North Dakota Dig

by Emil Abraham
published on July 11, 2018, 9:32 p.m.

I landed in the Bismarck airport and the first thing I am greeted by is a triceratops skull and flying pterosaur bones in the air. It's going to be a great week.

Since I first watched Jurassic Park, I was obsessed with being a paleontologist. Unfortunately(or maybe $fortunately$) I discovered computer science and my career path took a turn. After that, my obsession with the ancient beasts before our time took a spot on the back burner. I could only pursue my passion from the safety of books and the internet.

My interest was rekindled when I was taking Age of Dinosaurs with professor Richard Bailey at Northeastern University. He talked about how lucky we are in North America to have an abundance of fossils. Especially in parts of the Midwest. Even in New England where the climate is less ideal for preserving fossils there are signs of prehistoric life. With such a plethora of bones to dig up around our continent, there must be someone out there who needs a little help. And I would be glad to give it.

I first heard about these public digs in a New York Times article and I was enraptured by it. I signed up immediately for the Dickinson Dig. Finally, my life long goal participating in a paleontological dig can finally be fulfilled.

To accompany me on this adventure, will be my lovely mother. We prepared all of our equipment. Tools would be provided by the paleontologists. But food, sunscreen, and accommodations were on us. It was her genius idea to bring kneepads. And by the gods would I be thankful for that.

We decided to make it a real trip. We would spend 2 days digging and one day sightseeing around the area. We realized that this would be a once in a lifetime chance to see Mount Rushmore in the Black Hills of South Dakota. The Dakota's are a bit out of the way when it comes to national monuments. and national parks.

To get to the dig site in Dickinson, we had to drive about 1.5 hours from Bismarck. Luckily we had a North Dakota native named Dale to accompany us for the journey. He was a civil engineer and now volunteers parttime at the North Dakota Heritage Center in Bismarck. He helps the paleontologists clean the field specimens. A dream job, I might say. He was an expert on all things North Dakota and I spent a lot of time talking with him during the car ride. We talked about the wildlife and climate of the area. Especially birds, since Dale is an avid bird watcher. North Dakota was much more lush than I thought. In my mind, I had pictured an arid climate; what you would typically think of when you thought badlands. But in fact, North Dakota is mostly farmland and oil fields. so it is quite green and filled with rolling hills. Only a small portion of the state is actually arid and dry.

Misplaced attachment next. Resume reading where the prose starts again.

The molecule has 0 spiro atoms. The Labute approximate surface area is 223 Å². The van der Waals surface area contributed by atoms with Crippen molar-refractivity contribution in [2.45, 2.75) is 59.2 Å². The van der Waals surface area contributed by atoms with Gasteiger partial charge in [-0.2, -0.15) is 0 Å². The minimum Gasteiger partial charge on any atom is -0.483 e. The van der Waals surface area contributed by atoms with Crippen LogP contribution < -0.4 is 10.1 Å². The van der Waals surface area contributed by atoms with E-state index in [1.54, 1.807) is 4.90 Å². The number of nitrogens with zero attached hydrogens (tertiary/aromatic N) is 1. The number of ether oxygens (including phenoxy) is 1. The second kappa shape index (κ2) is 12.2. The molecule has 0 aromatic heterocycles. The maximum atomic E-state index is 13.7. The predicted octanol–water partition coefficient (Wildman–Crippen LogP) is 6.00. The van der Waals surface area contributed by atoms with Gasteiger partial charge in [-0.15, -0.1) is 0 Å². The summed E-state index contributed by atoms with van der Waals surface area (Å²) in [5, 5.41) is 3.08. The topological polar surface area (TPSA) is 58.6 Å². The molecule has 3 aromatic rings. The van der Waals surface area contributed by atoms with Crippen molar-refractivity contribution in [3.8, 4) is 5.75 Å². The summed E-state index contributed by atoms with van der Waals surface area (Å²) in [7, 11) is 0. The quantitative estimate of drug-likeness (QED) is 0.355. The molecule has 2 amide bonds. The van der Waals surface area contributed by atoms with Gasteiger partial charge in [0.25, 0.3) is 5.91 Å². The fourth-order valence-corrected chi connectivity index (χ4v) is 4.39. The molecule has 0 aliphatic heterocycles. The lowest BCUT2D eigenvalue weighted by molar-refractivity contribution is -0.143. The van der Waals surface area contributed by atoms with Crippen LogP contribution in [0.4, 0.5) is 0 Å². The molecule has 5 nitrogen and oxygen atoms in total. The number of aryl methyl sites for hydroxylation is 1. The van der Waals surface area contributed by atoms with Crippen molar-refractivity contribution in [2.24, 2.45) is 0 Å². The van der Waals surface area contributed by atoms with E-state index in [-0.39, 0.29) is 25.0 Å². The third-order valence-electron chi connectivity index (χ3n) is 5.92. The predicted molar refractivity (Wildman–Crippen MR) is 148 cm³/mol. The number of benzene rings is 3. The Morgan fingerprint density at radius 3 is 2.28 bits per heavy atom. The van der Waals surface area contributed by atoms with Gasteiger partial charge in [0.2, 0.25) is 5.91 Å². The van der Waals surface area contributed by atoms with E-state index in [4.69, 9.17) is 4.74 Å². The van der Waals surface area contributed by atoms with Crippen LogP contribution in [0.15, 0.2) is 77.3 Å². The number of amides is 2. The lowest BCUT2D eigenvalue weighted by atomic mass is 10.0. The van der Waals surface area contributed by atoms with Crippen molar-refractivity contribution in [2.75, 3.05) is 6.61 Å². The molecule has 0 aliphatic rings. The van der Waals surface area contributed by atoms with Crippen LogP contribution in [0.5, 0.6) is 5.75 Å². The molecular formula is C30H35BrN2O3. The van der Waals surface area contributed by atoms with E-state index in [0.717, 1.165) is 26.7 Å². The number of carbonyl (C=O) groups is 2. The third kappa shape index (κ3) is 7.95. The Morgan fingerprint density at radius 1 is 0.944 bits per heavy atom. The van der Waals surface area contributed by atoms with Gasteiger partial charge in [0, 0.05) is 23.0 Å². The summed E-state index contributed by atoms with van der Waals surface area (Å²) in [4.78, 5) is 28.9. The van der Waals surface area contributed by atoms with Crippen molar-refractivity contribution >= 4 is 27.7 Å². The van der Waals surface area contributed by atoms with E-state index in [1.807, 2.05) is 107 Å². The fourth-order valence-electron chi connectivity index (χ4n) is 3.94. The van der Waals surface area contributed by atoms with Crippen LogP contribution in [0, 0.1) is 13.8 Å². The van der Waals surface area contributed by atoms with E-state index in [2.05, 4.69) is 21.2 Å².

In order to get from Dickinson to the digsite there was a short drive. We rode with Thain and Melanie. A lovely artist couple who were taking a vacation in Thain's childhood home and getting ready start a new chapter in their lives. Thain was working in Brooklyn as an artist. Melanie recently started a position at an art program in San Francisco to teach children with special needs. We had to do a short hike through some meadowed farmland in order to get to where the fossils were. There was plenty of scenery and wildlife. From abandoned barns and school buses, to antelopes, insects, meadowlarks. Life was abundant. One of the most common sounds I heard was the diving nighthawk.

We were digging in the Paleogene period. About 32 million years ago. During this time, the dinosaurs had already gone extinct. Around the area were rhinos, turtles, rodents, and the earliest ancestor to dogs. One of the most interesting fossils I found were two molars to one of these dogs, of the species Hesperocyon. To be honest, "digging" is probably not the right word. The bone fragments are so exposed and plentiful that all you had to do was look down and you were guaranteed to find bits of bone or teeth. In fact, one of the paleontologists named Jeff Person talked about a visit to a site he called "Tooth Town". The reason being that he had spent all day trying to pick up as many fossilized teeth as he could. He picked up dozens of samples. He knew that under ultraviolet light, teeth had a neon orange glow. During the day, he believed he had picked up most of the teeth. When he returned at nightfall and turned on the blacklight, the entire floor lit up with a neon orange spots. As vibrant as a starry night sky.

I met all the paleontologists mentioned in the article: Becky Barnes(With a name like that, she could be a Marvel super hero), Clint Boyd and Jeff. And what a group of geniuses they were. They were able to identify entire species of bones just from a  toe or a tooth. It was incredible.

I really want to make this an annual trip. I had such a grand time exploring the beautiful scenery and being isolated from all of the inconsitencies of everyday life. There were a few good consistencies here in North Dakota: Good land, good people, and good bones.

Honestly, pictures are worth a thousand words.